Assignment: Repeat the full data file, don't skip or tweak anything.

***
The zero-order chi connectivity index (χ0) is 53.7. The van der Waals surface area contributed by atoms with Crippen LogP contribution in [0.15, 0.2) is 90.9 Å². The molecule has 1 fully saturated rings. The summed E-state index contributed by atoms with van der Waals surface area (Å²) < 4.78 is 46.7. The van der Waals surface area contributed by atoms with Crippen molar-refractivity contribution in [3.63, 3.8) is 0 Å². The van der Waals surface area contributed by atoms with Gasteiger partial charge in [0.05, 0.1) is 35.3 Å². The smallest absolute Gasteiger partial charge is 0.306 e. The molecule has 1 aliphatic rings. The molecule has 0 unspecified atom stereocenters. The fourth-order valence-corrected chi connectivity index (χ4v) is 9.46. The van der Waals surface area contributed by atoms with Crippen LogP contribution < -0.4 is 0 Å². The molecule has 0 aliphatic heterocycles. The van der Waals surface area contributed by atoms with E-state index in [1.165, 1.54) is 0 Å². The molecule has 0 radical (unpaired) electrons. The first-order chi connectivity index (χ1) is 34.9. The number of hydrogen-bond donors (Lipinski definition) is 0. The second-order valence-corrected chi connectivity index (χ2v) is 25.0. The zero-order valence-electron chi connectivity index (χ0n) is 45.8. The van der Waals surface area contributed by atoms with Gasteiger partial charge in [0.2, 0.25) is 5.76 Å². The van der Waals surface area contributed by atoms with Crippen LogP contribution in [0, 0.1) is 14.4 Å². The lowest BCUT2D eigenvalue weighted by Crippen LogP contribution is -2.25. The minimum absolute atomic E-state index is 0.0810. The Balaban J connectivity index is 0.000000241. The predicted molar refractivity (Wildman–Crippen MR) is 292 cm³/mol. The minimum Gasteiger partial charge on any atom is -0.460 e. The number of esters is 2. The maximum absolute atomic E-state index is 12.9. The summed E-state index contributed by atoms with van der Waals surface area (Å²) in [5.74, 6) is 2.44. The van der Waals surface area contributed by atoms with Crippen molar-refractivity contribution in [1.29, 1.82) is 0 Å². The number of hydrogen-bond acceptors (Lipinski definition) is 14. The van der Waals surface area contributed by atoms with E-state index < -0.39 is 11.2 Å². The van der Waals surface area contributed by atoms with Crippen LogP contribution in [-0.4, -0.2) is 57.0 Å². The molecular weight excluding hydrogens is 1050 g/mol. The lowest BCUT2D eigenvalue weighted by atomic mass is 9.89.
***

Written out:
The zero-order chi connectivity index (χ0) is 53.7. The van der Waals surface area contributed by atoms with Crippen LogP contribution in [0.15, 0.2) is 90.9 Å². The molecule has 1 fully saturated rings. The summed E-state index contributed by atoms with van der Waals surface area (Å²) < 4.78 is 46.7. The van der Waals surface area contributed by atoms with Crippen molar-refractivity contribution in [3.63, 3.8) is 0 Å². The van der Waals surface area contributed by atoms with Gasteiger partial charge in [0.05, 0.1) is 35.3 Å². The smallest absolute Gasteiger partial charge is 0.306 e. The molecule has 1 aliphatic rings. The molecule has 0 unspecified atom stereocenters. The fourth-order valence-corrected chi connectivity index (χ4v) is 9.46. The van der Waals surface area contributed by atoms with Crippen LogP contribution < -0.4 is 0 Å². The molecule has 0 aliphatic heterocycles. The van der Waals surface area contributed by atoms with E-state index in [1.165, 1.54) is 0 Å². The molecule has 0 radical (unpaired) electrons. The first-order chi connectivity index (χ1) is 34.9. The number of hydrogen-bond donors (Lipinski definition) is 0. The second-order valence-corrected chi connectivity index (χ2v) is 25.0. The zero-order valence-electron chi connectivity index (χ0n) is 45.8. The van der Waals surface area contributed by atoms with Gasteiger partial charge in [0.2, 0.25) is 5.76 Å². The van der Waals surface area contributed by atoms with Crippen LogP contribution in [0, 0.1) is 14.4 Å². The lowest BCUT2D eigenvalue weighted by Crippen LogP contribution is -2.25. The minimum absolute atomic E-state index is 0.0810. The Balaban J connectivity index is 0.000000241. The predicted molar refractivity (Wildman–Crippen MR) is 292 cm³/mol. The minimum Gasteiger partial charge on any atom is -0.460 e. The number of esters is 2. The maximum absolute atomic E-state index is 12.9. The summed E-state index contributed by atoms with van der Waals surface area (Å²) in [5.74, 6) is 2.44. The van der Waals surface area contributed by atoms with Crippen molar-refractivity contribution in [1.29, 1.82) is 0 Å². The number of hydrogen-bond acceptors (Lipinski definition) is 14. The van der Waals surface area contributed by atoms with E-state index < -0.39 is 11.2 Å². The van der Waals surface area contributed by atoms with Crippen LogP contribution in [-0.4, -0.2) is 57.0 Å². The molecular weight excluding hydrogens is 1050 g/mol. The lowest BCUT2D eigenvalue weighted by atomic mass is 9.89.